Sony's SXRD technology seriously impresses us. Its VPL-VW200 projector includes it, but the only problem is that you're looking at £8,000-plus price tag. We're rather excited by the arrival of the VPL-VW40, which brings SXRD -- Sony's version of LCOS -- technology in at the vastly more agreeable price of £2,300.
The VW200 is a pretty projector and although not quite as handsome, the smaller VW40 still looks mighty fine in its distinctive elliptical shape with a large, centrally mounted lens and two-tone white and grey finish.
It hits the ground running with its connections, too, including twin HDMI support and a 12v trigger output for driving motorised screens. Given that one of the key benefits of SXRD technology is the amount of pixels it can cram into a tiny space, it's no surprise to find the VW40 sporting a 1,920x1,080-pixel count. Other on-paper specs impress too, namely a claimed contrast ratio of 15,000:1 and Sony's 24p True Cinema processing mode for enhanced playback of pure 1080p/24 Blu-ray outputs.
Although the VW40 inevitably lacks some of the truly innovative, high-end picture options found on the VW200, it still has more than enough goodies to keep your average user happy. An auto-iris feature improves black level response and there's a facility to fine-tune gamma settings via Image Director 3 PC software.
Thankfully, the key performance benefits of SXRD technology witnessed on the VW200 have translated surprisingly well down to the VW40's much lower market position. Especially striking for a £2,300 model is how sharp pictures look. With HD sources the projector ensures that not a single pixel of data goes missing between your source and your screen, delivering dramatic, often breathtaking results with footage like the Venice scenes in Casino Royale on Blu-ray.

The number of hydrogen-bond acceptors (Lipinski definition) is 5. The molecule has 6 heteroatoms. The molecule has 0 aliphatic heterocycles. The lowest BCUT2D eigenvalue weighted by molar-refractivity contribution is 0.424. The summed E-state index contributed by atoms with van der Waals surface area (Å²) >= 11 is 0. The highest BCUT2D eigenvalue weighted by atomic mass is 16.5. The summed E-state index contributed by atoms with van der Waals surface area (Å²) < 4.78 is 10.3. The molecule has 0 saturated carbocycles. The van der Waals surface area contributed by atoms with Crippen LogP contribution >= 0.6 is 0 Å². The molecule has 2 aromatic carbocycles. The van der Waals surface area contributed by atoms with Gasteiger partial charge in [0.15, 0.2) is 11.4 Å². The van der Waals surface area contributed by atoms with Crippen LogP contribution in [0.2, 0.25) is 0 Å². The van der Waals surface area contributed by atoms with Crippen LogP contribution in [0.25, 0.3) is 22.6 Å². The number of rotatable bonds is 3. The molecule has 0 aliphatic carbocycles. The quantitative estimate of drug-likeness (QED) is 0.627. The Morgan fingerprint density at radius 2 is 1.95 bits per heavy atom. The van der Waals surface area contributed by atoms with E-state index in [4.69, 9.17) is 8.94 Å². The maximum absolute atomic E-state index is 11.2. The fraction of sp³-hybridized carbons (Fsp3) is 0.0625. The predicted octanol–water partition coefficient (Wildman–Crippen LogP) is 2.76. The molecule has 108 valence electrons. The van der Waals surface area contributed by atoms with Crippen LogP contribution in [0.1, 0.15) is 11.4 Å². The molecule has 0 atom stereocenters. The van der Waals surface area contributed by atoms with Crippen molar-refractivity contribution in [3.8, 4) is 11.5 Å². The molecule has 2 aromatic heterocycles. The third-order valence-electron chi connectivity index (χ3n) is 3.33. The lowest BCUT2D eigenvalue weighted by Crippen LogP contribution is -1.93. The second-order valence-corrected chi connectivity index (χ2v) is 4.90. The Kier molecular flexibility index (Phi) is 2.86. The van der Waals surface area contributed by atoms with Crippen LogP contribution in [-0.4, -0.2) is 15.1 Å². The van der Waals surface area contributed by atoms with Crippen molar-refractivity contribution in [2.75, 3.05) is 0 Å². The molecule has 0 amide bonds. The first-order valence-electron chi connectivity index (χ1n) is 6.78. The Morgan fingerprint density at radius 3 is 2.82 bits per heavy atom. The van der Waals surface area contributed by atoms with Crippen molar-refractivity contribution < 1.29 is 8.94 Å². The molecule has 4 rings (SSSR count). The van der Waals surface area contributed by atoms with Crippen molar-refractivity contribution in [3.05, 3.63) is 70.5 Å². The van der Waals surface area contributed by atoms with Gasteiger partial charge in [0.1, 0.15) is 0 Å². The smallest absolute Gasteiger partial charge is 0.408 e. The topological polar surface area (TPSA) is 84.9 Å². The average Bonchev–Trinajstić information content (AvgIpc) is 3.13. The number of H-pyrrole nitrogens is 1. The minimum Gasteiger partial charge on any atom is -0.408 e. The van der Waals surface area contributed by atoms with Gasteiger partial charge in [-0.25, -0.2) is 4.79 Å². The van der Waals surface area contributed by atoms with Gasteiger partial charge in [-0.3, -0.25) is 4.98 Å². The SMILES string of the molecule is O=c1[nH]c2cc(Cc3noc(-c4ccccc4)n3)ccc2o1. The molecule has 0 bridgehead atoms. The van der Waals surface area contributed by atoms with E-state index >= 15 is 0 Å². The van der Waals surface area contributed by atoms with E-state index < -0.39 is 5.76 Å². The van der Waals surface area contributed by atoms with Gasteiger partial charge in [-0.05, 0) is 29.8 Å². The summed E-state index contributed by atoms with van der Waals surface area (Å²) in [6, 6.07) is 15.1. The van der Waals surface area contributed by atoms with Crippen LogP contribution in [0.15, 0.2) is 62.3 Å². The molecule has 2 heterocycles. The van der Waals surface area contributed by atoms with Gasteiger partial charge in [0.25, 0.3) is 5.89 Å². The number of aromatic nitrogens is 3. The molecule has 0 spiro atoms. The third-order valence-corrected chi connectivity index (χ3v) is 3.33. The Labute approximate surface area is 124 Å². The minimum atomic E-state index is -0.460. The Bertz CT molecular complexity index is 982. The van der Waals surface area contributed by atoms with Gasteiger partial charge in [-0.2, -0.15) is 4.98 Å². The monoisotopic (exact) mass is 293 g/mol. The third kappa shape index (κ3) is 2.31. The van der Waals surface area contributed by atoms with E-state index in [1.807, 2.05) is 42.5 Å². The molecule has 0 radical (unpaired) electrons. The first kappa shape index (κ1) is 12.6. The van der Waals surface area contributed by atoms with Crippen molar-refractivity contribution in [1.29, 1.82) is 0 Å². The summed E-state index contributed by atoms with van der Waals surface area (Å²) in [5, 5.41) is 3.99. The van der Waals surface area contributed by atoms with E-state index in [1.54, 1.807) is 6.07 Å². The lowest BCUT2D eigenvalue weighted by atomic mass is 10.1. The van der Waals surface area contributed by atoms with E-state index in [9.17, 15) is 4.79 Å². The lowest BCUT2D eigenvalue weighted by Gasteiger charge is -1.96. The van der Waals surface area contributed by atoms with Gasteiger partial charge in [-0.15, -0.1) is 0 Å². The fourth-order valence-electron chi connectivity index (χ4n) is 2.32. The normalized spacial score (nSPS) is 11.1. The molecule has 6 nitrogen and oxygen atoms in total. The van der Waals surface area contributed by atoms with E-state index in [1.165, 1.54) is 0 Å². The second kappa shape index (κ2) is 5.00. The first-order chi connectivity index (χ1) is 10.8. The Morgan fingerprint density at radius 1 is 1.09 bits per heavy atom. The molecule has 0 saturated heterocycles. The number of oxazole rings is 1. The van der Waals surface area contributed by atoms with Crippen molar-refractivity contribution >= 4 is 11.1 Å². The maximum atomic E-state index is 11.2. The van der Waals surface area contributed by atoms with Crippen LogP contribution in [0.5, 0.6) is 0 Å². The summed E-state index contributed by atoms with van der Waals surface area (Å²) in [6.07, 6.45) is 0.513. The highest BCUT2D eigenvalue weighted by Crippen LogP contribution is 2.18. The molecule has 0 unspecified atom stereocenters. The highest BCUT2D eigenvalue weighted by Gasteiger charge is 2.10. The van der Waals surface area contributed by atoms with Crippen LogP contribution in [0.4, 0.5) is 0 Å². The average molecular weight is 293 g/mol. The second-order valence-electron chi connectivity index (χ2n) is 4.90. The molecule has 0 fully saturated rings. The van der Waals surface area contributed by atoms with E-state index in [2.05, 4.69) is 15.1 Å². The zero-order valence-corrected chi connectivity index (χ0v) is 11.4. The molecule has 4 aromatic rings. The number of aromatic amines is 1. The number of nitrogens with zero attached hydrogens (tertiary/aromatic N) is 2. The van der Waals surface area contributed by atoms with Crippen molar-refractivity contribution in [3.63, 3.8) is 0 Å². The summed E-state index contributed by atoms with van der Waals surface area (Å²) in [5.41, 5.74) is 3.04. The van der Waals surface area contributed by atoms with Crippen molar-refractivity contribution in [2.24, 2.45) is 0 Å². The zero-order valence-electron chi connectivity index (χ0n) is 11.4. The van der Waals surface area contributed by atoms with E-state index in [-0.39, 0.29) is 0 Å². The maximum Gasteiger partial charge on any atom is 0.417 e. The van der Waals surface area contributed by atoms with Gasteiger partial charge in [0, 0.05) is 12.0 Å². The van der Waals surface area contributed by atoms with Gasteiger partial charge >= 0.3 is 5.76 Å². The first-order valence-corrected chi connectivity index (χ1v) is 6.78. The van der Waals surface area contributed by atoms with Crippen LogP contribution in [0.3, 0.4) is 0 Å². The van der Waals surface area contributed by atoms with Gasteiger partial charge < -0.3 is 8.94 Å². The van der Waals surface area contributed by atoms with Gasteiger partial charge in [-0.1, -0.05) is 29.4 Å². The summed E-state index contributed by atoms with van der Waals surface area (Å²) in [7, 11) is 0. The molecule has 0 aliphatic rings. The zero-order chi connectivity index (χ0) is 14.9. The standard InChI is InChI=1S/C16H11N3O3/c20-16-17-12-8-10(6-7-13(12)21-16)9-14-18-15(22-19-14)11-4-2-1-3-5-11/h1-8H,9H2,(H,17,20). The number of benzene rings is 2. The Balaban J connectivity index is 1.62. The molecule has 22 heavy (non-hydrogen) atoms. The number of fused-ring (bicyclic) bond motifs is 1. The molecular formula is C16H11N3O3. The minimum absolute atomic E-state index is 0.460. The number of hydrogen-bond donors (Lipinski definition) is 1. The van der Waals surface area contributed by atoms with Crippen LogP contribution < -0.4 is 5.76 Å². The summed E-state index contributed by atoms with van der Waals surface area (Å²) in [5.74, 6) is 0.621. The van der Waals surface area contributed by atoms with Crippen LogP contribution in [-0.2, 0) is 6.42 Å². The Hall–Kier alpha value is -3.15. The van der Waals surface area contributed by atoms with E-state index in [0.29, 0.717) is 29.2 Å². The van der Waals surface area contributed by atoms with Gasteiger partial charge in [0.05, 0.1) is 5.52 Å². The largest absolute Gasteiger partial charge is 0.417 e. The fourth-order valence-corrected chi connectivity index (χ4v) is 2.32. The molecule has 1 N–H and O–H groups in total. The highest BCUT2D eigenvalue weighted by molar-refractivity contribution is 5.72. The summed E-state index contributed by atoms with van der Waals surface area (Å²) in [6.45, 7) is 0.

Even better, the outstanding sharpness isn't affected by any sort of video noise at all -- be it grain, dot crawl, scaling artefacts, motion blur or 'technology' issues such as DLP's rainbow effect or LCD's wire mess effect. This perfect clarity lets you form an exceptionally direct connection with what you're watching.
The VW40 also delivers solid black levels -- provided that you knock back its brightness settings -- and colours benefit from some really subtle blends and tonal shifts. Finally, the VW40's onboard video scaling does a decent job of upscaling standard definition fare to the projector's 1080p resolution.
The VW40's extreme sharpness can rather ruthlessly expose any flaws in your source material. But this is the fault of the source, not the VW40. The VW40 can be blamed, though, for the slightly anaemic quality of its colour tones. Rich saturations don't explode off the screen as well as they did with the VW200 -- which used an expensive xenon lamp precisely to give its colours more snap -- or, more tellingly, a few rival projectors that favour DLP technology.
It's also a slight shame that the VW40 only achieves its best black levels via a dynamic iris system, whereby light output is reduced during dark scenes to make black colours look deeper. This technique occasionally leaves dark scenes looking unstable and low on brightness.
In fact, the image lacks so much brightness once you've calibrated it to get black levels looking their best that the VW40 becomes more or less impossible to use in any sort of ambient light. We don't see this as a major issue, as we would never recommend using any projector in anything other than total darkness. But it's a point we feel duty-bound to raise for more casual users to consider.
Although the VW40's slightly drab colour saturations prevent us from being able to give it a whole-hearted recommendation, the clarity and precision of its pictures beats anything else in its class. Plus, its total freedom from technology noise could make it great for everyone out there who hates the rainbow effect problem that affects many similarly priced DLP models.
Edited by Shannon Doubleday